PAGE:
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Cycle of Violence

How Long until This Gang Unit Is Retired, Too?

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SOMETIME IN the next few days, Portland police officials will lay out the contours of Mayor Sam Adams' latest strategy for clamping down on gang violence—the assembly of a special group of officers solely devoted to tracking illegal guns.

But for the cops and outreach workers who have spent years out on the streets, whatever details emerge about the new Youth Gun Anti-Violence Task Force will look glumly familiar.

That's because the task force isn't entirely new. Rather, police officials are lifting a page from Portland's past—resurrecting a unit that performed so well in its previous incarnation, pulling hundreds of guns off the street, that budget-minded bureaucrats eventually had no compunctions about shutting it down.

The move has been heralded, because it gives police a tool proven to work. But it also, ironically, harbors as a stark lesson about the cyclical nature of police work, something that outreach workers and others have long come to rue: If it went away once, then it can go away again.

"It was wildly successful, says Sergeant Joe Santos, who served on the original task force. "And just like most things in the police bureau, once the problem is gone, everybody starts looking at those bodies as bodies that could be assigned elsewhere. And here we are again, back in the same place, reinventing the wheel."

Adams, police commissioner only since the spring, made his pitch earlier this month, after a week of meetings with African American community leaders and gang outreach workers, following a weekend in which a 19-year-old man was killed in a gang shooting downtown.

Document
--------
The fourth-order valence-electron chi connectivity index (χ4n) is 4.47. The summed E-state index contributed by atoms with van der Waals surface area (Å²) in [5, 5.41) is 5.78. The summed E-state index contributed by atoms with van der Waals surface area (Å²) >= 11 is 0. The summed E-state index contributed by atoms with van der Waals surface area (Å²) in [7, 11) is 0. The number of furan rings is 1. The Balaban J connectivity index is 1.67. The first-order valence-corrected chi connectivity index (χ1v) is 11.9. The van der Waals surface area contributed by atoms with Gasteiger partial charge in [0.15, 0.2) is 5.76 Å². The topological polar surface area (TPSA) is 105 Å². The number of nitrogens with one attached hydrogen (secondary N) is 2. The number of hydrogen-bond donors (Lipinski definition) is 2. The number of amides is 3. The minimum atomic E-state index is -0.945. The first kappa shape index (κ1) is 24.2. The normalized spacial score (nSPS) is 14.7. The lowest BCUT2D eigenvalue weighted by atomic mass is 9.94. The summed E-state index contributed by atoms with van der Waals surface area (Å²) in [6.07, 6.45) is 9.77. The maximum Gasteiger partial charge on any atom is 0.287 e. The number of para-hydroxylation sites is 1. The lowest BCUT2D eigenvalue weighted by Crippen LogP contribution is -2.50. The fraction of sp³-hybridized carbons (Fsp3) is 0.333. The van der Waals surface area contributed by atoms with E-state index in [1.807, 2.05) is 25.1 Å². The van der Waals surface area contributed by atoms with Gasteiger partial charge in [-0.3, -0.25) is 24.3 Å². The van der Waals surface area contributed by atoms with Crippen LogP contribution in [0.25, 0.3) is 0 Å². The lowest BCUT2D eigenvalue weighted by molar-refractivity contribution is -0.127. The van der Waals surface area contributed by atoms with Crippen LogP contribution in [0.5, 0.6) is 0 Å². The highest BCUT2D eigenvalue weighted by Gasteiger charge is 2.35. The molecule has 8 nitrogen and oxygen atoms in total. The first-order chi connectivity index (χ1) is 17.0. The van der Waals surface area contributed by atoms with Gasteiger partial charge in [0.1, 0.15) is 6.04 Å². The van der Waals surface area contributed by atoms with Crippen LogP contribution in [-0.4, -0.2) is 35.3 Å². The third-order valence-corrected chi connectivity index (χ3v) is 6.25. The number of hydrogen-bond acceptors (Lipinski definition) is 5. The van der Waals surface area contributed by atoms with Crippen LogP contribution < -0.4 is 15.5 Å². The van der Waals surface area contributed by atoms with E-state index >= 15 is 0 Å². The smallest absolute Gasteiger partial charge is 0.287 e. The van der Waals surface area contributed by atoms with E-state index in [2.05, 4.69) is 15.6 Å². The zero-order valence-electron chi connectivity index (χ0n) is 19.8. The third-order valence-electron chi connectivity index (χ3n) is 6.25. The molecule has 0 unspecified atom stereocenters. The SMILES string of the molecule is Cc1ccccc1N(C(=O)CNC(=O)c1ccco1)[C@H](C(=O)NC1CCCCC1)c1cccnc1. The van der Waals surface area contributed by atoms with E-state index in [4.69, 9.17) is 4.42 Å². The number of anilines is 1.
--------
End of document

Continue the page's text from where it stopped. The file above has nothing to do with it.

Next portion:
Police officials and Adams' office say the program, in a time of hiring freezes and budget austerity, will be funded with "existing resources"—meaning officers and equipment currently assigned to other units will shift instead to the new task force. Officials say they are still configuring which units will give up officers.

The original task force was forged in the 1990s amid similar circumstances—a troubling surge in gang shootings—and will serve as a model for the new one. Back then, Portland cops, plus sheriff's deputies, federal officers, and cops from cities surrounding Portland, like Gresham, teamed up to dig into gun cases normally overlooked amid a crush of more pressing crimes, like homicides and robberies.

An analysis of gang violence in Portland, filed with the US Department of Justice in 2004, credited the task force with seizing 439 guns from 1998 to 2001 alone.

"There wasn't anybody else focusing on gun crimes," says Santos, who now works in robberies. "By focusing on guns, they start falling out of the sky."

Eventually, though, as the violence died down, that rain of firearms began to mean less to the bureau's bean counters. In what spokesman Sergeant Pete Simpson described as a "slow burn," the regular gang enforcement unit slowly devoured an ever-leaner task force.

Adams has said he opposed that decision, when he was a city commissioner. And his office, in its recent conversations with the community, has committed itself to longer- and short-term anti-gang strategies.

"There is an understanding in both city hall and in the police bureau that we need to be attacking both its symptoms and its root causes," says Roy Kaufmann, Adams' spokesman. 

Santos, though, says he's heard it before.

"The mayor's heart's in the right place," says Santos. "But there will be new mayors. And even this mayor, four years from now"—if he stays, and when the heat fades—"what will he do?"

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